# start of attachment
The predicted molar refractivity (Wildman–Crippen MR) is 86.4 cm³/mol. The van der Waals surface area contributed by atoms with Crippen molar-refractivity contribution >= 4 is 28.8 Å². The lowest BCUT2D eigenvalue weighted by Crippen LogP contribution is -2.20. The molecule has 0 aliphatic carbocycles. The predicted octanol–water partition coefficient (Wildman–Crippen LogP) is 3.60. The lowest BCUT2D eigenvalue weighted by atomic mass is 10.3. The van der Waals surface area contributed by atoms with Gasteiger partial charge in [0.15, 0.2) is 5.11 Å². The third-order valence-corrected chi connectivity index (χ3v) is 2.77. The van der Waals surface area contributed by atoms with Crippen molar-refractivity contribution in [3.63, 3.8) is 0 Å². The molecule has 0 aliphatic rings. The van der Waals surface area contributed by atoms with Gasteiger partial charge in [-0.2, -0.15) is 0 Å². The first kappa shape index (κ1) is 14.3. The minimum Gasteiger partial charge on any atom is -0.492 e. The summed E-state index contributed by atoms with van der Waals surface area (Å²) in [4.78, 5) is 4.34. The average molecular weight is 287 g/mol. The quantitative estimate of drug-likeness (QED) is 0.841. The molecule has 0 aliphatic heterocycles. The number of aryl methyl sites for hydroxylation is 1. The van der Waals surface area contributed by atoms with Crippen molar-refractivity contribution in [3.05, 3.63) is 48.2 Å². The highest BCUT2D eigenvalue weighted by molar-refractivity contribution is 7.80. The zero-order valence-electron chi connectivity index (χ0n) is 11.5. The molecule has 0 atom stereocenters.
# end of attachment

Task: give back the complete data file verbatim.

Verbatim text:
The predicted molar refractivity (Wildman–Crippen MR) is 86.4 cm³/mol. The van der Waals surface area contributed by atoms with Crippen molar-refractivity contribution >= 4 is 28.8 Å². The lowest BCUT2D eigenvalue weighted by Crippen LogP contribution is -2.20. The molecule has 0 aliphatic carbocycles. The predicted octanol–water partition coefficient (Wildman–Crippen LogP) is 3.60. The lowest BCUT2D eigenvalue weighted by atomic mass is 10.3. The van der Waals surface area contributed by atoms with Gasteiger partial charge in [0.15, 0.2) is 5.11 Å². The third-order valence-corrected chi connectivity index (χ3v) is 2.77. The van der Waals surface area contributed by atoms with Crippen molar-refractivity contribution in [3.63, 3.8) is 0 Å². The molecule has 0 aliphatic rings. The van der Waals surface area contributed by atoms with Gasteiger partial charge in [-0.2, -0.15) is 0 Å². The first kappa shape index (κ1) is 14.3. The minimum Gasteiger partial charge on any atom is -0.492 e. The summed E-state index contributed by atoms with van der Waals surface area (Å²) in [4.78, 5) is 4.34. The average molecular weight is 287 g/mol. The quantitative estimate of drug-likeness (QED) is 0.841. The molecule has 0 aliphatic heterocycles. The number of aryl methyl sites for hydroxylation is 1. The van der Waals surface area contributed by atoms with Crippen molar-refractivity contribution in [3.05, 3.63) is 48.2 Å². The highest BCUT2D eigenvalue weighted by molar-refractivity contribution is 7.80. The zero-order valence-electron chi connectivity index (χ0n) is 11.5. The molecule has 0 atom stereocenters.